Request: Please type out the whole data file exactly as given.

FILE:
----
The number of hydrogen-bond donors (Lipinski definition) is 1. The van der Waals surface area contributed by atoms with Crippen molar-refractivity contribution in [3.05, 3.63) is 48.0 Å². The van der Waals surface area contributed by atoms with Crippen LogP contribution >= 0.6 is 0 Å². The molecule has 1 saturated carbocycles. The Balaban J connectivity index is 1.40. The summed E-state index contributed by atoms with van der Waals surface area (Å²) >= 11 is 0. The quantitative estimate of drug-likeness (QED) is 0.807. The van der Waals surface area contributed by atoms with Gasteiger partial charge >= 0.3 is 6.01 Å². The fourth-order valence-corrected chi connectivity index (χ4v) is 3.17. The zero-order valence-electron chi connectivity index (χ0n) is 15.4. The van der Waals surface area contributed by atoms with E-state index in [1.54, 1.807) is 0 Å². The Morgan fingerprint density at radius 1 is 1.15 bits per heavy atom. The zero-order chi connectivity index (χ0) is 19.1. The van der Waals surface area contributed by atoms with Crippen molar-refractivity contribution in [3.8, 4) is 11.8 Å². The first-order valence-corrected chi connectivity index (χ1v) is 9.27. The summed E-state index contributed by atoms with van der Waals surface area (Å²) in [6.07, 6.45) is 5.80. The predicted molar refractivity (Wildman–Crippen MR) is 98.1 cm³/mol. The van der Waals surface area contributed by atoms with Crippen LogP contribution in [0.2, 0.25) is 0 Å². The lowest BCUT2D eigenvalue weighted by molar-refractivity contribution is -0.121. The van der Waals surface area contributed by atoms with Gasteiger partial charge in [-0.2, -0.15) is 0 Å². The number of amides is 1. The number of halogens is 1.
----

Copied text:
The number of hydrogen-bond donors (Lipinski definition) is 1. The van der Waals surface area contributed by atoms with Crippen molar-refractivity contribution in [3.05, 3.63) is 48.0 Å². The van der Waals surface area contributed by atoms with Crippen LogP contribution >= 0.6 is 0 Å². The molecule has 1 saturated carbocycles. The Balaban J connectivity index is 1.40. The summed E-state index contributed by atoms with van der Waals surface area (Å²) >= 11 is 0. The quantitative estimate of drug-likeness (QED) is 0.807. The van der Waals surface area contributed by atoms with Gasteiger partial charge >= 0.3 is 6.01 Å². The fourth-order valence-corrected chi connectivity index (χ4v) is 3.17. The zero-order valence-electron chi connectivity index (χ0n) is 15.4. The van der Waals surface area contributed by atoms with E-state index in [1.54, 1.807) is 0 Å². The Morgan fingerprint density at radius 1 is 1.15 bits per heavy atom. The zero-order chi connectivity index (χ0) is 19.1. The van der Waals surface area contributed by atoms with Crippen molar-refractivity contribution in [3.8, 4) is 11.8 Å². The first-order valence-corrected chi connectivity index (χ1v) is 9.27. The summed E-state index contributed by atoms with van der Waals surface area (Å²) in [6.07, 6.45) is 5.80. The predicted molar refractivity (Wildman–Crippen MR) is 98.1 cm³/mol. The van der Waals surface area contributed by atoms with Crippen LogP contribution in [0.2, 0.25) is 0 Å². The lowest BCUT2D eigenvalue weighted by molar-refractivity contribution is -0.121. The van der Waals surface area contributed by atoms with Gasteiger partial charge in [-0.2, -0.15) is 0 Å². The number of amides is 1. The number of halogens is 1.